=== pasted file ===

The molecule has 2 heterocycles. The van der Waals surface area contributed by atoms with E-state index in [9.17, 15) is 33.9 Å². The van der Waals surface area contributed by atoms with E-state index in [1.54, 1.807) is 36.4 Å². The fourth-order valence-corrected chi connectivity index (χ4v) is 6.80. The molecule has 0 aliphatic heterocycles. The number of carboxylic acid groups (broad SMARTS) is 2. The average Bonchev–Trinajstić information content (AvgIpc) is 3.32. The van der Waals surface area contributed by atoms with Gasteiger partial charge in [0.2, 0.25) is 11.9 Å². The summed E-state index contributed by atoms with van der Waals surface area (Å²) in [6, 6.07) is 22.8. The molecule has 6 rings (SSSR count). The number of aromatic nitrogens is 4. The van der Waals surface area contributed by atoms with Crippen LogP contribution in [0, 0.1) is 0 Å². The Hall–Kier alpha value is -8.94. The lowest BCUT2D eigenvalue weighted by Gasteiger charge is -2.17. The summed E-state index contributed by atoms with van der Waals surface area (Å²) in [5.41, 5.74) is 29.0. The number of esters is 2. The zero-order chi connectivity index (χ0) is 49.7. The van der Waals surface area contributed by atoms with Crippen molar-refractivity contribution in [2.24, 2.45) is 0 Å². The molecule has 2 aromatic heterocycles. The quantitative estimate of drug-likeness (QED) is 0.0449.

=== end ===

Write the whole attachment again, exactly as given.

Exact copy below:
The molecule has 2 heterocycles. The van der Waals surface area contributed by atoms with E-state index in [9.17, 15) is 33.9 Å². The van der Waals surface area contributed by atoms with E-state index in [1.54, 1.807) is 36.4 Å². The fourth-order valence-corrected chi connectivity index (χ4v) is 6.80. The molecule has 0 aliphatic heterocycles. The number of carboxylic acid groups (broad SMARTS) is 2. The average Bonchev–Trinajstić information content (AvgIpc) is 3.32. The van der Waals surface area contributed by atoms with Gasteiger partial charge in [0.2, 0.25) is 11.9 Å². The summed E-state index contributed by atoms with van der Waals surface area (Å²) in [6, 6.07) is 22.8. The molecule has 6 rings (SSSR count). The number of aromatic nitrogens is 4. The van der Waals surface area contributed by atoms with Crippen LogP contribution in [0, 0.1) is 0 Å². The Hall–Kier alpha value is -8.94. The lowest BCUT2D eigenvalue weighted by Gasteiger charge is -2.17. The summed E-state index contributed by atoms with van der Waals surface area (Å²) in [5.41, 5.74) is 29.0. The number of esters is 2. The zero-order chi connectivity index (χ0) is 49.7. The van der Waals surface area contributed by atoms with Crippen molar-refractivity contribution in [2.24, 2.45) is 0 Å². The molecule has 2 aromatic heterocycles. The quantitative estimate of drug-likeness (QED) is 0.0449.